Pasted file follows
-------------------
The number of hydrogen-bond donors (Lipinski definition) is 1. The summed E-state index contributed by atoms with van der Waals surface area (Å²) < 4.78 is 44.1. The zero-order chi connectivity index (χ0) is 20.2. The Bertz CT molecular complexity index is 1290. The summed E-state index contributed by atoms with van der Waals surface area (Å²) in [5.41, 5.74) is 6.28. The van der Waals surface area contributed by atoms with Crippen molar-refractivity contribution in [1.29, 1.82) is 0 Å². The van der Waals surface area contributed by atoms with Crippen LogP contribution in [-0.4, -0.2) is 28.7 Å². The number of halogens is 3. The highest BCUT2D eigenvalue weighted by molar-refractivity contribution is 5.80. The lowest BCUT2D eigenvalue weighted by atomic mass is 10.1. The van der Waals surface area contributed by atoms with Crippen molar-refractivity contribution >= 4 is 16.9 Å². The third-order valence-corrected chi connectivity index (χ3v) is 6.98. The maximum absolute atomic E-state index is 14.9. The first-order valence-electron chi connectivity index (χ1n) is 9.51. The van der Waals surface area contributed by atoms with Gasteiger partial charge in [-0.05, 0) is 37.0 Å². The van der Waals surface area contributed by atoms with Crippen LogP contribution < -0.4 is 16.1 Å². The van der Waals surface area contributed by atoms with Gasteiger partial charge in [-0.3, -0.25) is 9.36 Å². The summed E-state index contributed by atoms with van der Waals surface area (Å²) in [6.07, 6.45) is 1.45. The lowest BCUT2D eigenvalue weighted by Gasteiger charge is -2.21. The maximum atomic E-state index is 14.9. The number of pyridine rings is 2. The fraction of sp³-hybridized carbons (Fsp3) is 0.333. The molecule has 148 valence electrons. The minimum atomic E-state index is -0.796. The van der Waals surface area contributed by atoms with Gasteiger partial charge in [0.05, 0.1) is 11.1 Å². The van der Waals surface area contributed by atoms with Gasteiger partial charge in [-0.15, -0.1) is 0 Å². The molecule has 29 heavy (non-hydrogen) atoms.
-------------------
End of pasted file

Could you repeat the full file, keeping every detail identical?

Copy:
The number of hydrogen-bond donors (Lipinski definition) is 1. The summed E-state index contributed by atoms with van der Waals surface area (Å²) < 4.78 is 44.1. The zero-order chi connectivity index (χ0) is 20.2. The Bertz CT molecular complexity index is 1290. The summed E-state index contributed by atoms with van der Waals surface area (Å²) in [5.41, 5.74) is 6.28. The van der Waals surface area contributed by atoms with Crippen molar-refractivity contribution in [1.29, 1.82) is 0 Å². The van der Waals surface area contributed by atoms with Crippen LogP contribution in [-0.4, -0.2) is 28.7 Å². The number of halogens is 3. The highest BCUT2D eigenvalue weighted by molar-refractivity contribution is 5.80. The lowest BCUT2D eigenvalue weighted by atomic mass is 10.1. The van der Waals surface area contributed by atoms with Crippen molar-refractivity contribution >= 4 is 16.9 Å². The third-order valence-corrected chi connectivity index (χ3v) is 6.98. The maximum absolute atomic E-state index is 14.9. The first-order valence-electron chi connectivity index (χ1n) is 9.51. The van der Waals surface area contributed by atoms with Gasteiger partial charge in [-0.05, 0) is 37.0 Å². The van der Waals surface area contributed by atoms with Crippen LogP contribution < -0.4 is 16.1 Å². The van der Waals surface area contributed by atoms with Gasteiger partial charge in [-0.3, -0.25) is 9.36 Å². The summed E-state index contributed by atoms with van der Waals surface area (Å²) in [6.07, 6.45) is 1.45. The lowest BCUT2D eigenvalue weighted by Gasteiger charge is -2.21. The maximum atomic E-state index is 14.9. The number of pyridine rings is 2. The fraction of sp³-hybridized carbons (Fsp3) is 0.333. The molecule has 148 valence electrons. The minimum atomic E-state index is -0.796. The van der Waals surface area contributed by atoms with Gasteiger partial charge in [0.05, 0.1) is 11.1 Å². The van der Waals surface area contributed by atoms with Gasteiger partial charge in [-0.15, -0.1) is 0 Å². The molecule has 29 heavy (non-hydrogen) atoms.